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The Stewards of Gay Washington

Parson examines the face of a woman who was in a fight with her neighbor. A victim's advocate now helps with the bashers and the bashed, the closeted and the blackmailed  --  all part and parcel of the beat.
Parson examines the face of a woman who was in a fight with her neighbor. A victim's advocate now helps with the bashers and the bashed, the closeted and the blackmailed -- all part and parcel of the beat.

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By Anne Hull
Washington Post Staff Writer
Monday, March 28, 2005

Sgt. Brett Parson rides in his cruiser, groggy and unshaven, gripping a chai latte between his kneecaps. He will crisscross the city several times before the night is over. More sociological than geographical, his beat is gay Washington.

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"Cruiser 9670, request assistance," the dispatcher calls.

"Brett, we got one of yours," a patrol officer radios.

Inside a Northwest apartment, a 39-year-old man has been beaten by his male partner. The victim is a lieutenant colonel who works at the Pentagon and can't show up at a military hospital with injuries caused by same-sex domestic violence without risking his career.

At the Giant on 14th Street and Meridian Place NW, a Salvadoran immigrant has run into his long-lost brother, only the brother is now living as a woman. When Parson arrives, he finds the figure in the dress slumped and bloodied, and the other brother is shouting, "He's a maricon ," using a Spanish slur for homosexual. " Dios mio ! My mother is going to kill herself."

The D.C. police department has a Latino Liaison Unit, an Asian Liaison Unit and a Deaf and Hard of Hearing Unit, but unlike the other specialized squads, the Gay and Lesbian Liaison Unit deals with the half-truths and complexities of sexuality.

When Parson teaches officers at the police academy how to deal with the gay community, he starts with Gay 101. They are blue-collar, white-collar, French collar and no collar. They may withhold the whole truth from you because their lives often are shrouded in necessary fictions. They might be uncomfortable dealing with you because they have been humiliated by you in the past.

But out on the streets, as on this winter night, Parson is miles beyond Gay 101. His squad knows how to deal. The small rainbow flags they wear on their uniforms are their passports inside. Once inside, they must walk a razor's edge, balancing protection and empathy with old-school, lock-'em-up law enforcement.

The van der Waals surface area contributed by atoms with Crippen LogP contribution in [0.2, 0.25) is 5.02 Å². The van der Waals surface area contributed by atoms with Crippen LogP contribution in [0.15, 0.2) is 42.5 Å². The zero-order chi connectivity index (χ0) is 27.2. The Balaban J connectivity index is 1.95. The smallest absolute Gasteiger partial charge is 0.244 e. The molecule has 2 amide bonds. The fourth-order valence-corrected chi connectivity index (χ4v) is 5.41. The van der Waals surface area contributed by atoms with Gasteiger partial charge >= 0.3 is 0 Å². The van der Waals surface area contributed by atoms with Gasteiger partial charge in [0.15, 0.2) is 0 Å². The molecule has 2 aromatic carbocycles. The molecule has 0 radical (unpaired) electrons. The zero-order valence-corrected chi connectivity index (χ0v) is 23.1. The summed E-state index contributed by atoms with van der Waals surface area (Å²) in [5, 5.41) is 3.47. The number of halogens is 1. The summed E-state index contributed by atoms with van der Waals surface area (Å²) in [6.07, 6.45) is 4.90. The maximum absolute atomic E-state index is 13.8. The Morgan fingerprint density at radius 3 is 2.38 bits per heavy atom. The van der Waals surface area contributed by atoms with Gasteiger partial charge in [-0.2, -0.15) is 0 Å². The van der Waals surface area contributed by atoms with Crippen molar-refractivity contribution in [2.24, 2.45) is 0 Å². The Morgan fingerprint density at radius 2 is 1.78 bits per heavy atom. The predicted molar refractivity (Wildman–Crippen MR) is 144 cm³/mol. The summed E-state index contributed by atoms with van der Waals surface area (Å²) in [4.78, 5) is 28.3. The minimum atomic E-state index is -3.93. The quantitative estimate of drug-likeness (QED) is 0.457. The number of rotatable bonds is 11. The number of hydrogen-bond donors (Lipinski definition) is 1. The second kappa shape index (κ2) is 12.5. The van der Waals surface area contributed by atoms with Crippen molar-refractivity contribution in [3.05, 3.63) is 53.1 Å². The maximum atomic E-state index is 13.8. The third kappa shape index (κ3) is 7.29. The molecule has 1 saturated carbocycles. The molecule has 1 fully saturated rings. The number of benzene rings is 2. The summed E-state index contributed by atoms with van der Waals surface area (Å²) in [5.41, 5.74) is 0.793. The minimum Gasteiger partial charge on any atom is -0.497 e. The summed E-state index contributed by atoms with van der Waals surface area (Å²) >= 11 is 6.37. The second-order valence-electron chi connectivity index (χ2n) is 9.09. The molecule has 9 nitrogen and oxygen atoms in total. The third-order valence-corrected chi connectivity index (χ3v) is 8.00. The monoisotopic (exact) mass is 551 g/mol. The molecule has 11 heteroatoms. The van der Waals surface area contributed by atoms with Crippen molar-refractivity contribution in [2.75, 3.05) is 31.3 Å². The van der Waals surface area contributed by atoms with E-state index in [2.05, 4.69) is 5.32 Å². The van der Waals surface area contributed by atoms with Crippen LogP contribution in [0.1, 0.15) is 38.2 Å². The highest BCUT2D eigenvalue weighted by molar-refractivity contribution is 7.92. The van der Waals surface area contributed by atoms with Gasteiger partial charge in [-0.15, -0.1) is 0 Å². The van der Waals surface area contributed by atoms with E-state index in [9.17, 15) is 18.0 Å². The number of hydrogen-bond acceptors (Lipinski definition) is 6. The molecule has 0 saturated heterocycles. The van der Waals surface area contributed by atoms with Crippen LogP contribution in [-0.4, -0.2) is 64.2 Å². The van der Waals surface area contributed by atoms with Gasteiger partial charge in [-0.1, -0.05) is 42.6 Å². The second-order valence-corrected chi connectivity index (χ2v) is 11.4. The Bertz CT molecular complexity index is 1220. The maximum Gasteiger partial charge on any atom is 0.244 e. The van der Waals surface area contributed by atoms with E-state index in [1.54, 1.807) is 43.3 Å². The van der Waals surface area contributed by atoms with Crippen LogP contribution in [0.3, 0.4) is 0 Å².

" 'We are here for you' is part of our message," Parson says. "But so is, 'You are under arrest.' "

Sgt. Brett Parson of the D.C. police Gay and Lesbian Liaison Unit stays close to his partner, Chris Grasso, at a service for slain D.C. Cabinet member Wanda R. Alston. An activist in the gay community, Alston was a friend.

Parson examines the face of a woman who was in a fight with her neighbor. A victim's advocate now helps with the bashers and the bashed, the closeted and the blackmailed -- all part and parcel of the beat.

D.C. police Sgt. Brett Parson chuckles at the response from a driver he has stopped on a traffic violation. "What, they don't have red lights in Virginia?" he asks. Unlike most supervising sergeants, he makes arrests, many not involving gays.

Parson takes a look at the address of an apartment after Joveta Johnson asks him whether it would be a safe place to live. Parson, raised in Laurel, grew familiar with the District accompanying his father as he sold iron and steel.

At the service for Wanda R. Alston, Parson is comforted by Chris Grasso. Parson worked nearly round-the-clock for a week after the slaying.

At Alston's funeral at All Souls Unitarian Church in Washington, Sgt. Brett Parson is the enforcer, keeping photographers away from family members and from the coffin.

Officer Zunnobia Hakir responds to a call about a domestic dispute between a gay couple. Hakir, 24, is the unit's rookie but possesses an inquisitiveness cherished by Parson. Like the others, she was handpicked for the squad.

Apathy from some of the officers in Parson's weekly police academy class doesn't faze the sergeant. "Gay," Parson shouts in one class. "Say it. Your wrist isn't going to go limp or anything."


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© 2005 The Washington Post Company

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